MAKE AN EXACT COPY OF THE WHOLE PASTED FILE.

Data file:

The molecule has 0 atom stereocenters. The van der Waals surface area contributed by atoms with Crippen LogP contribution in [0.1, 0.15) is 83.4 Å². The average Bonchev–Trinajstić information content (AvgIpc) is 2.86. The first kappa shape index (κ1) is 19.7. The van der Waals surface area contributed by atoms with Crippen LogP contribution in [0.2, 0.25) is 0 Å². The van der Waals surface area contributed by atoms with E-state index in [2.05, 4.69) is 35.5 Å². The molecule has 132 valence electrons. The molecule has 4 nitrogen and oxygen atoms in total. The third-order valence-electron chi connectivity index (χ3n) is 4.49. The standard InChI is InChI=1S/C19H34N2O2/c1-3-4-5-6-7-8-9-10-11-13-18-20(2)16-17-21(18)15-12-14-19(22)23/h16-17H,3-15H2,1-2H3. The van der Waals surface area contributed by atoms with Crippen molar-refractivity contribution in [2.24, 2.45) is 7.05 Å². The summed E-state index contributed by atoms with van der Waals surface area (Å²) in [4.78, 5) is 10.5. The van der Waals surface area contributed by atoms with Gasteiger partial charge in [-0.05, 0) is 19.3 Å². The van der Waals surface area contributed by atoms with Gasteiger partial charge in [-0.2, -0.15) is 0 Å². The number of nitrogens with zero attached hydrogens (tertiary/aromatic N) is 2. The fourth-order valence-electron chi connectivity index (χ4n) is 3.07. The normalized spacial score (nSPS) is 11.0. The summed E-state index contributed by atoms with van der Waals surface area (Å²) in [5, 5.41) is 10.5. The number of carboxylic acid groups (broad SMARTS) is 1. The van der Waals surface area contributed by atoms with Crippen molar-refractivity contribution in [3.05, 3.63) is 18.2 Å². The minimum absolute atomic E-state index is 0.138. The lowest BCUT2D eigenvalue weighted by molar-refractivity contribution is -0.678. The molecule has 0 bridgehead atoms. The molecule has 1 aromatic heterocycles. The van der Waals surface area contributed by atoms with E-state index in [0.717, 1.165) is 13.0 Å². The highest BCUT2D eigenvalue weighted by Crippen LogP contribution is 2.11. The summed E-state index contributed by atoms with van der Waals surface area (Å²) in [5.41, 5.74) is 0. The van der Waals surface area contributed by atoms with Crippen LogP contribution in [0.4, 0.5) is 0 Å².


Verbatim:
The molecule has 0 atom stereocenters. The van der Waals surface area contributed by atoms with Crippen LogP contribution in [0.1, 0.15) is 83.4 Å². The average Bonchev–Trinajstić information content (AvgIpc) is 2.86. The first kappa shape index (κ1) is 19.7. The van der Waals surface area contributed by atoms with Crippen LogP contribution in [0.2, 0.25) is 0 Å². The van der Waals surface area contributed by atoms with E-state index in [2.05, 4.69) is 35.5 Å². The molecule has 132 valence electrons. The molecule has 4 nitrogen and oxygen atoms in total. The third-order valence-electron chi connectivity index (χ3n) is 4.49. The standard InChI is InChI=1S/C19H34N2O2/c1-3-4-5-6-7-8-9-10-11-13-18-20(2)16-17-21(18)15-12-14-19(22)23/h16-17H,3-15H2,1-2H3. The van der Waals surface area contributed by atoms with Crippen molar-refractivity contribution in [2.24, 2.45) is 7.05 Å². The summed E-state index contributed by atoms with van der Waals surface area (Å²) in [4.78, 5) is 10.5. The van der Waals surface area contributed by atoms with Gasteiger partial charge in [-0.05, 0) is 19.3 Å². The van der Waals surface area contributed by atoms with Gasteiger partial charge in [-0.2, -0.15) is 0 Å². The number of nitrogens with zero attached hydrogens (tertiary/aromatic N) is 2. The fourth-order valence-electron chi connectivity index (χ4n) is 3.07. The normalized spacial score (nSPS) is 11.0. The summed E-state index contributed by atoms with van der Waals surface area (Å²) in [5, 5.41) is 10.5. The number of carboxylic acid groups (broad SMARTS) is 1. The van der Waals surface area contributed by atoms with Crippen molar-refractivity contribution in [3.05, 3.63) is 18.2 Å². The minimum absolute atomic E-state index is 0.138. The lowest BCUT2D eigenvalue weighted by molar-refractivity contribution is -0.678. The molecule has 0 bridgehead atoms. The molecule has 1 aromatic heterocycles. The van der Waals surface area contributed by atoms with E-state index in [0.717, 1.165) is 13.0 Å². The highest BCUT2D eigenvalue weighted by Crippen LogP contribution is 2.11. The summed E-state index contributed by atoms with van der Waals surface area (Å²) in [5.41, 5.74) is 0. The van der Waals surface area contributed by atoms with Crippen LogP contribution in [0.4, 0.5) is 0 Å².